Emotional Quicksand

You’ve probably been stuck in quicksand before, even if you didn’t realize that’s what it was. Maybe you’re stuck in it right now.

I heard the expression “emotional quicksand” on the radio last night – right alongside another resonating term “doomscrolling” – and realized even as I learned about its existence that I was already in it and sinking fast.

It might start with a feeling of loneliness brought on by isolation, or frustration and anger at an injustice you heard about or experienced or are experiencing, or sadness and confusion at being ignored/ghosted by a person you had high hopes about, or panic and fear brought on by something you read or saw while “doomscrolling.” There are so many ways you can step in emotional quicksand, but once you’ve dipped a toe in it, the sand starts to take your whole foot, then the other foot, then your calves and your knees and your legs and before you know it, your waist is all the way stuck. The thoughts and feelings just get worse and worse and there are more and more of them and you feel stucker and stucker.

The deeper you sink in quicksand, the worse it gets, the more you feel as though you’re being crushed. It’s a totally expected response to panic and thrash about trying to escape. But as we probably all know from Indiana Jones and The Princess Bride and so on, the brilliant and horrible thing about quicksand is the more you struggle, the faster you sink.

Indiana Jones in quicksand… At least my quicksand doesn’t also have snakes in it?

The same is true for emotional quicksand, but thankfully the solution is the same too.

How do you keep from drowning in quicksand once you’re stuck in it?

You. Stop. Moving.

Stop. Panicking.

Just… stop.

It’s the hardest thing in the world to do sometimes but it’s also the only thing that will save you.

Yesterday I stopped by the beach on my way home from a late night work shift because I was already up to my neck in emotional quicksand and I didn’t know what else to do and I thought the ocean might know.

I sat on the shore and looked up at the stars and let the sound of the waves wash over me.

As I forced myself to stillness I was surprised at how quickly the panic subsided.

The ocean was still there. The stars were still there. I was still there. I am still, as Carl Sagan would say, star stuff. Fear and injustice and loneliness and sexism and the pandemic were all still there too… But me and you, we are made of star stuff. And like the Neowise comet currently crashing slowly through the sky, we will not be around forever, and none of these things can stop us from shining in the short time that we have.

I watched a video about how to escape from quicksand and was surprised to learn that adding water is a way used to loosen people enough from the compounded quicksand to begin to pull them out. It seemed ironic that the solution to drowning was more water.

But I realize this, too, is true for me. The ocean calms me down: every time, without fail. If you aren’t lucky enough to live near the ocean maybe there’s something else: a lakeshore, a waterfall, a pond, a stream. There’s something about water that loosens us enough to get pulled out of the quicksand we find ourselves sinking in.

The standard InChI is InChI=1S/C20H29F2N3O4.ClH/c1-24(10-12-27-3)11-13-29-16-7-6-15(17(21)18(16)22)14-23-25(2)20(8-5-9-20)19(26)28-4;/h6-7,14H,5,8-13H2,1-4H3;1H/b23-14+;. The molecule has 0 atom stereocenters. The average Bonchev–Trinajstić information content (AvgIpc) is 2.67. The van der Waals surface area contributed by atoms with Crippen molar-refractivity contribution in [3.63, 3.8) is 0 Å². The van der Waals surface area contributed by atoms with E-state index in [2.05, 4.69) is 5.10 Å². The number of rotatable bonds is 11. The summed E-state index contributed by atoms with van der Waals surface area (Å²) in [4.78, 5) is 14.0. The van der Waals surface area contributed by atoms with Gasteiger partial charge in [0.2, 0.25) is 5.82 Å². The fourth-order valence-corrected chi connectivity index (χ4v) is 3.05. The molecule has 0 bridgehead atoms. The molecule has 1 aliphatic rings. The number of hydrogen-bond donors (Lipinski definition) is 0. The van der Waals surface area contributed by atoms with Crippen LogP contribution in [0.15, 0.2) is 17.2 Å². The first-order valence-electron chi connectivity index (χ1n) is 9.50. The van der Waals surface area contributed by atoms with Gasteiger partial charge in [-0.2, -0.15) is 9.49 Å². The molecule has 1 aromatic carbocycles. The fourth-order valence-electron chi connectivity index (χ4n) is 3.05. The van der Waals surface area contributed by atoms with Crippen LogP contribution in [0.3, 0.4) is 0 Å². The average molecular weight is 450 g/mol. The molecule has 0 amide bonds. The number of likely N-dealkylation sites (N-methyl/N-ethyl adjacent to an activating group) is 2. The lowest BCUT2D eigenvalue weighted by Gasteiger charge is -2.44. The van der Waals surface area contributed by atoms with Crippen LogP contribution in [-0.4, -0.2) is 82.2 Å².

Comic by Nathan Pyle

Emotional quicksand is just as dangerous as regular quicksand but how to survive emotional quicksand is similar:

Be still. Look up. Add water.


Have you been stuck in emotional quicksand? How do you get unstuck? Where do you go when you need to calm down and be still?

7 thoughts on “Emotional Quicksand

  1. So beautiful!

    I’m a Pisces sun with a Scorpio moon, so most of the time I just live underwater (emotionally speaking). Sometimes, I guess, it does feel like quicksand … heavy, thick, immovable. The ocean is my happy place but I don’t live near one – yet. Lately I’ve taken to sungazing next to the local marina on the Appomattox River. It’s just not the same as hearing/watching the waves crash over and over and over. But maybe that’s just me.

    Meanwhile, I will be going to the beach in September, with 3-weeks of isolation by a mountain stream planned after that. I’m already working on isolating myself to prepare (no cell service or wi-fi there). I’m hoping to hear the echo of stardust from inside my bones. Thank you so much for the reminder. Alan Watts reminds me too, almost on a daily basis (excellent YouTube offerings from him).

    Here’s to wiggling safely out of the quicksand.
    Much love and light on your journey forward,
    C

  2. Flowing water works for me as well. My preference is a river, and sadly I do not live close to one, but the ocean will do and it’s not that far. Sometimes to calm myself I close my eyes and play a recording in my head of the ocean waves crashing, moving in and out, and Sea Gulls cawing. I do love the sound of the ocean. There is magic in moving water. Rivers are healing, literally. What a great post. I have been struggling through doomscrolling to come up with something positive to add to the blogoshere. I have been focusing on arts and crafts for a bit. But water….now you’ve got me wishing again. 🙂

  3. there are times when i find myself in an emotional quicksand as well. when that happens, i like to take a long shower, if i can. you these recent days have been hard. but that thing you said, about being made of stars, it strikes a chord. we are made of stars. we are a part of the universe. i really liked your post. thanks for sharing.

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